To drone or not to drone? – “Good Kill” asks the question

In 2013, I interviewed CodePink co-founder Medea Benjamin, author of Drone Warfare, Killing by Remote Control, who asserted: “There were between 46 and 52 drone strikes under the Bush administration. And now there are over 400 – that’s not counting Afghanistan. So this has been tremendously increased under the Obama administration. If you look at Afghanistan the numbers are even more astounding – the last year where have figures for is 2012, and that’s 506 drone strikes, whereas there were very few drone strikes under Bush…. The CIA runs the drone program in Pakistan solely, not with the military. Then there’s a joint CIA-military program in Yemen, then the CIA is involved in a lot of use of spy drones around the world and in the proliferation of bases.”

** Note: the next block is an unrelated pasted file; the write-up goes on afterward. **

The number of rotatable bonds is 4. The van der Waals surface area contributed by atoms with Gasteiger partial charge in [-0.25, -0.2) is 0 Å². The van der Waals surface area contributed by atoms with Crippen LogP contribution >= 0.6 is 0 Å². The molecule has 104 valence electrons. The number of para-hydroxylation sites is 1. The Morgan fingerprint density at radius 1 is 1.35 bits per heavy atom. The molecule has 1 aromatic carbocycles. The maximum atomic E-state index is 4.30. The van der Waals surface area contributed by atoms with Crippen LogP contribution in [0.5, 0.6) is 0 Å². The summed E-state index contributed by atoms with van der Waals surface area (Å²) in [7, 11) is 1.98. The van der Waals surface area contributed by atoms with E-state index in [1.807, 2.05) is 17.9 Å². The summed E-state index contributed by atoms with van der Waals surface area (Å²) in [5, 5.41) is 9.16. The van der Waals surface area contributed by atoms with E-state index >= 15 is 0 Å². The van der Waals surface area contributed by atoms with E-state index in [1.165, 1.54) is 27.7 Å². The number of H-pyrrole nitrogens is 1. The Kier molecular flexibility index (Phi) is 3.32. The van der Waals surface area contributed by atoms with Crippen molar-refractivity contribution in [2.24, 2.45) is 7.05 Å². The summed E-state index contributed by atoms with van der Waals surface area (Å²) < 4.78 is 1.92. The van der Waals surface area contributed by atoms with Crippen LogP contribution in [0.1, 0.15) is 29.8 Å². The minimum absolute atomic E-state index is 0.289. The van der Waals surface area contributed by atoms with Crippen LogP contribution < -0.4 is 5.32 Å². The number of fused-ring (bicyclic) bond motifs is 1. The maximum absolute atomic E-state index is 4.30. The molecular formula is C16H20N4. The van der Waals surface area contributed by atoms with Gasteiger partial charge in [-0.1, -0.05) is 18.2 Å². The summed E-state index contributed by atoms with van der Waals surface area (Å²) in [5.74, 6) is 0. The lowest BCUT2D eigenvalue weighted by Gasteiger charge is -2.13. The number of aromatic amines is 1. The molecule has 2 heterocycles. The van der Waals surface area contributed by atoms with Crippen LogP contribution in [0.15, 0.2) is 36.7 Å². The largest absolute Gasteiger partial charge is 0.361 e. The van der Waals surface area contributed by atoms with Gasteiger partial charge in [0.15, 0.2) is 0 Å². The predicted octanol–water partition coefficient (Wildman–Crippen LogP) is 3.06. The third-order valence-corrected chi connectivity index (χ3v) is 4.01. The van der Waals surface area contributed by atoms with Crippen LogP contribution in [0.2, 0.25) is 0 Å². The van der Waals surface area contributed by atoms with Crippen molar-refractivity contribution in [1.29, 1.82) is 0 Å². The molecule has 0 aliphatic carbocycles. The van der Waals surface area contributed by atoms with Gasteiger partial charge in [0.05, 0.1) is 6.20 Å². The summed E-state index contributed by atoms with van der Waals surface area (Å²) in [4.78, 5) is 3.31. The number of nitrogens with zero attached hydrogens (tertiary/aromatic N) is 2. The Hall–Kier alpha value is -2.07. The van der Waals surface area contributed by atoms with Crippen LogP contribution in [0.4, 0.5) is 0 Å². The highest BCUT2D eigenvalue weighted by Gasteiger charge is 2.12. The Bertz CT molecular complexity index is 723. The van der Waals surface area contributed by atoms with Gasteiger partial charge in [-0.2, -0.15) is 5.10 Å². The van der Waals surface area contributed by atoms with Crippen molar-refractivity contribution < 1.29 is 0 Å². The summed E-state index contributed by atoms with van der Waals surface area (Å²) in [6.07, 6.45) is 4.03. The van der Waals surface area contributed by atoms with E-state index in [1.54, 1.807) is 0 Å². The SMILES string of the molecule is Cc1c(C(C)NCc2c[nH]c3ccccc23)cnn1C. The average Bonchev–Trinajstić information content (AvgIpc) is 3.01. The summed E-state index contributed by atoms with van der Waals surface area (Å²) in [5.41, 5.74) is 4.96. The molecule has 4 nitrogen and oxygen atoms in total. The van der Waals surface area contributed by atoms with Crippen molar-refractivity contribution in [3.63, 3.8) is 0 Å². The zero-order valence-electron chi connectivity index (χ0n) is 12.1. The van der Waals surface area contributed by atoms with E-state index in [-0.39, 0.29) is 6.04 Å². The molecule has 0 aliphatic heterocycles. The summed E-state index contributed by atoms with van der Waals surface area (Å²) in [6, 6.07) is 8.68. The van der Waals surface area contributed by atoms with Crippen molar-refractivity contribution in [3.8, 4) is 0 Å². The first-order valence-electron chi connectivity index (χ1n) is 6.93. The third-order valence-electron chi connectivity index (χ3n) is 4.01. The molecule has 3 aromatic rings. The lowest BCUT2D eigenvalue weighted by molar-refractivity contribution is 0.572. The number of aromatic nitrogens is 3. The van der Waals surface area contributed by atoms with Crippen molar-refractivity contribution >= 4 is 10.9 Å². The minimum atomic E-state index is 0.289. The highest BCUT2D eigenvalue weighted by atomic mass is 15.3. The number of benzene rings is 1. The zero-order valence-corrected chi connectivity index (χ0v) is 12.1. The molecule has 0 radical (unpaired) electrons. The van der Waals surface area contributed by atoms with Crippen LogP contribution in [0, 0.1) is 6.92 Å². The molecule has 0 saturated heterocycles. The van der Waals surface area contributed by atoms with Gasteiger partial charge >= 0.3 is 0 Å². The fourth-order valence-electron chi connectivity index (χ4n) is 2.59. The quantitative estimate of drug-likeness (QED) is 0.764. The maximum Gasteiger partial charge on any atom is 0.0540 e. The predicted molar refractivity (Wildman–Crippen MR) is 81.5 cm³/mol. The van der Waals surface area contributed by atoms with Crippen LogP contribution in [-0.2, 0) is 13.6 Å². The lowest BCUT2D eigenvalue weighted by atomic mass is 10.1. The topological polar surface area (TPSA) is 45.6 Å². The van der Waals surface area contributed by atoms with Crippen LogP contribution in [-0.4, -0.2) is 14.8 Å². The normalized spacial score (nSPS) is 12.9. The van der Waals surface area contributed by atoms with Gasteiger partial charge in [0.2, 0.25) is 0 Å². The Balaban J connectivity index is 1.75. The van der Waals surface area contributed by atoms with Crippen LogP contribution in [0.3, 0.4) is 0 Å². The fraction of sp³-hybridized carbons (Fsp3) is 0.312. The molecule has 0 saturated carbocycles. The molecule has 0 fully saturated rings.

Now a feature film has been made with major Hollywood talents dramatizing the dubious Unmanned Aerial Vehicle program and the controversies surrounding it. New Zealand writer/director/producer Andrew Niccol’s Good Kill is a hard-hitting, thought-provoking movie exposing and opposing drone warfare in Afghanistan and Yemen. Fresh from his Oscar-nominated role in Boyhood, Ethan Hawke portrays pilot Major Tom Egan who, after repeat combat tours flying over the Iraq and Afghan theaters of conflict, is now stationed outside of Las Vegas. There he is deeply conflicted by his role in the UAV liquidation-by-remote-control project.

From the relative comfort of an air-conditioned trailer in a military base in the Nevada desert, the droners wreak Hellfire havoc on targets in other deserts half a world away. The fetching if kvetshing Zoe Kravitz, daughter of Lenny Kravitz and Lisa Bonet, plays fiery Vera Suarez, a Latina Air Force officer who has qualms after she joins the UAV team at the Nevada air base.